A foreclosure in Mississippi is almost always done without any court supervision and it is done fast, in a matter of weeks. Therefore, in order to stop the foreclosure you have to take one of the following actions:
- Get the mortgage company to agree to cancel the sale. It is unlikely that you will get them to agree to stop the foreclosure once they start. If they do agree, you must get something in writing that states they will stop the foreclosure. If they tell you they will cancel the sale and they don’t, you want to have more than just someone’s word over the telephone.
- Get the mortgage company to agree to modify your loan. Again, it is unlikely that they will do this after they make the decision to begin to foreclose, but if they agree to review or screen you for a modification, they should not proceed with the foreclosure. You must get something in writing that states they will stop the foreclosure. If they tell you they will consider you for a modification and they still foreclose, again you want to have more than just someone’s word over the telephone. Since the left hand doesn’t know or care what the right hand is doing, they will continue to foreclose during the modification process.
- Pay all the money they claim is due. Paying all the past due payments and fees will stop the foreclosure. This will give you time to fight with them later on about whether you really owe that much money. But, by this time the amount needed to reinstate the loan is much more than most people are able to come up with. It will include all of the mortgage payments they claim are past due, late fees and other charges, and up to $2,000 in foreclosure fees.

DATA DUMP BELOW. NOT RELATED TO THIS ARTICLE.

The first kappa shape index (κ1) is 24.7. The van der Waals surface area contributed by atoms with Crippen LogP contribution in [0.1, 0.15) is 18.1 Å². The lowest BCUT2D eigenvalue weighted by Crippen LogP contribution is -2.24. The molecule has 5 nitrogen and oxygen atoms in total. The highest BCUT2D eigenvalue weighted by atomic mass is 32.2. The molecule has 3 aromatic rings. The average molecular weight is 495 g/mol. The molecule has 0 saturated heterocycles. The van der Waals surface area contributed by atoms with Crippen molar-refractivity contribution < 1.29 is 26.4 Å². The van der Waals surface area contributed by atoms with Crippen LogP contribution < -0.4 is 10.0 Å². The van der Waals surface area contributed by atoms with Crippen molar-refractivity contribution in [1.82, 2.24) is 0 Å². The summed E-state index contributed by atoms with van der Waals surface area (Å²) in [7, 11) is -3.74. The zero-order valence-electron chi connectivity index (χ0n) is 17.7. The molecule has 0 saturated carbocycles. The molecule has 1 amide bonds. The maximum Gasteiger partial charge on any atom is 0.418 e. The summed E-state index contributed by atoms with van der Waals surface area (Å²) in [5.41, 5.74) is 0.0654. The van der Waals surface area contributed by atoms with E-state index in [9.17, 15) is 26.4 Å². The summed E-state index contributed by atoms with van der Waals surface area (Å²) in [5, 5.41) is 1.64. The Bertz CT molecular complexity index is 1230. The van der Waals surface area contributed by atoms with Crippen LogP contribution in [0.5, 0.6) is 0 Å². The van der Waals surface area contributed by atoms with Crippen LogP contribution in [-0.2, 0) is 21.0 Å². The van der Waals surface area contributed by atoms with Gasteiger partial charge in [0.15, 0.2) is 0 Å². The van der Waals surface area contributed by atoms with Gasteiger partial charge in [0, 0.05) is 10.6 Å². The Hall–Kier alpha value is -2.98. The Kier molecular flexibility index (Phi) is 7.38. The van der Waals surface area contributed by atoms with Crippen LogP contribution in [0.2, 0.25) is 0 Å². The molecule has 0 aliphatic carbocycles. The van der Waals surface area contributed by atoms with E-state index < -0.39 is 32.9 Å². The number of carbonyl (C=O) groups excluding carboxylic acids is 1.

- File a lawsuit. Since foreclosure in Mississippi takes place outside of court proceedings, it would be up to you to file a lawsuit in Chancery Court or Federal District Court to stop the foreclosure. You would ask the court for an injunction or restraining order to stop the foreclosure. In most cases the court would require that you put up a bond (money) before they would stop the foreclosure. If you couldn’t come up with the bond, the foreclosure goes through. Usually, if the foreclosure has already started there simply is not enough time to prepare and file a lawsuit before the foreclosure sale date.
- File bankruptcy. Filing bankruptcy will stop the foreclosure. Though I wouldn’t want to cut it so close, you could file bankruptcy 10 minutes before the foreclosure sale and save your home. A Chapter 13 will allow you to start back making the monthly payments and catch up the past due payments over a 3 to 5 year time period. Bankruptcy gives YOU the advantage. Believe it or not, you get the upper hand over your mortgage company when you file bankruptcy. There is a new set of rules and regulations placed upon the mortgage company by the bankruptcy court. You can also sue your mortgage servicer and the owner of your note in the bankruptcy proceeding. This is another great advantage of a Chapter 13 bankruptcy.
We are in the middle of a major mortgage fraud scandal involving robo-signers, fake documents, false affidavits and assignments. Mortgage servicers make more money when they foreclose than they do taking your regular monthly payments. The ability to sue your mortgage company while you are in bankruptcy and protected from foreclosure gives you a huge advantage. You can bring all your claims and allegations against the mortgage company in a court that was set up to protect you from abuse by creditors.
Whatever you do, do not attempt to file bankruptcy without an attorney. Filing bankruptcy is a complicated process. There are too many traps you could get caught in and you may end up losing the very property you are trying to save if you try to do it on your own.
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